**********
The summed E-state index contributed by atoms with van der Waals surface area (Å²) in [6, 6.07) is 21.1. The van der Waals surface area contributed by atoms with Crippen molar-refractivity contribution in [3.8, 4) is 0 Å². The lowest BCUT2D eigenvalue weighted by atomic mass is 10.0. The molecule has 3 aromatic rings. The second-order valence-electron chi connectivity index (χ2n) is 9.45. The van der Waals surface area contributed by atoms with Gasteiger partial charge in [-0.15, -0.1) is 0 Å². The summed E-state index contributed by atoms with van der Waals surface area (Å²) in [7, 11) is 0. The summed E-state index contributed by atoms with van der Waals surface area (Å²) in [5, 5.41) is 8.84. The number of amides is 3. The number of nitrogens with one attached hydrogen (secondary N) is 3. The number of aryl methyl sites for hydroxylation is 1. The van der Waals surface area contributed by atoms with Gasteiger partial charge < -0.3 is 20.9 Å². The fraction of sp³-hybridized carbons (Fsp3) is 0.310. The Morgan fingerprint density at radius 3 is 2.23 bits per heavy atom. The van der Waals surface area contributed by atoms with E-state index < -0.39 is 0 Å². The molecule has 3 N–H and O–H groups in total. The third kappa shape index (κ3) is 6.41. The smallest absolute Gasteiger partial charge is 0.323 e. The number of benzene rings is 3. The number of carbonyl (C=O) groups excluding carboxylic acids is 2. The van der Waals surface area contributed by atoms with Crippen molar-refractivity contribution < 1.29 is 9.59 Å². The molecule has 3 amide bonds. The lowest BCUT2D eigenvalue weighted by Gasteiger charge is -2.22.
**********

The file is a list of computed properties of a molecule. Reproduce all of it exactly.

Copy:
The summed E-state index contributed by atoms with van der Waals surface area (Å²) in [6, 6.07) is 21.1. The van der Waals surface area contributed by atoms with Crippen molar-refractivity contribution in [3.8, 4) is 0 Å². The lowest BCUT2D eigenvalue weighted by atomic mass is 10.0. The molecule has 3 aromatic rings. The second-order valence-electron chi connectivity index (χ2n) is 9.45. The van der Waals surface area contributed by atoms with Gasteiger partial charge in [-0.15, -0.1) is 0 Å². The summed E-state index contributed by atoms with van der Waals surface area (Å²) in [7, 11) is 0. The summed E-state index contributed by atoms with van der Waals surface area (Å²) in [5, 5.41) is 8.84. The number of amides is 3. The number of nitrogens with one attached hydrogen (secondary N) is 3. The number of aryl methyl sites for hydroxylation is 1. The van der Waals surface area contributed by atoms with Gasteiger partial charge < -0.3 is 20.9 Å². The fraction of sp³-hybridized carbons (Fsp3) is 0.310. The Morgan fingerprint density at radius 3 is 2.23 bits per heavy atom. The van der Waals surface area contributed by atoms with E-state index < -0.39 is 0 Å². The molecule has 3 N–H and O–H groups in total. The third kappa shape index (κ3) is 6.41. The smallest absolute Gasteiger partial charge is 0.323 e. The number of benzene rings is 3. The number of carbonyl (C=O) groups excluding carboxylic acids is 2. The van der Waals surface area contributed by atoms with Crippen molar-refractivity contribution < 1.29 is 9.59 Å². The molecule has 3 amide bonds. The lowest BCUT2D eigenvalue weighted by Gasteiger charge is -2.22.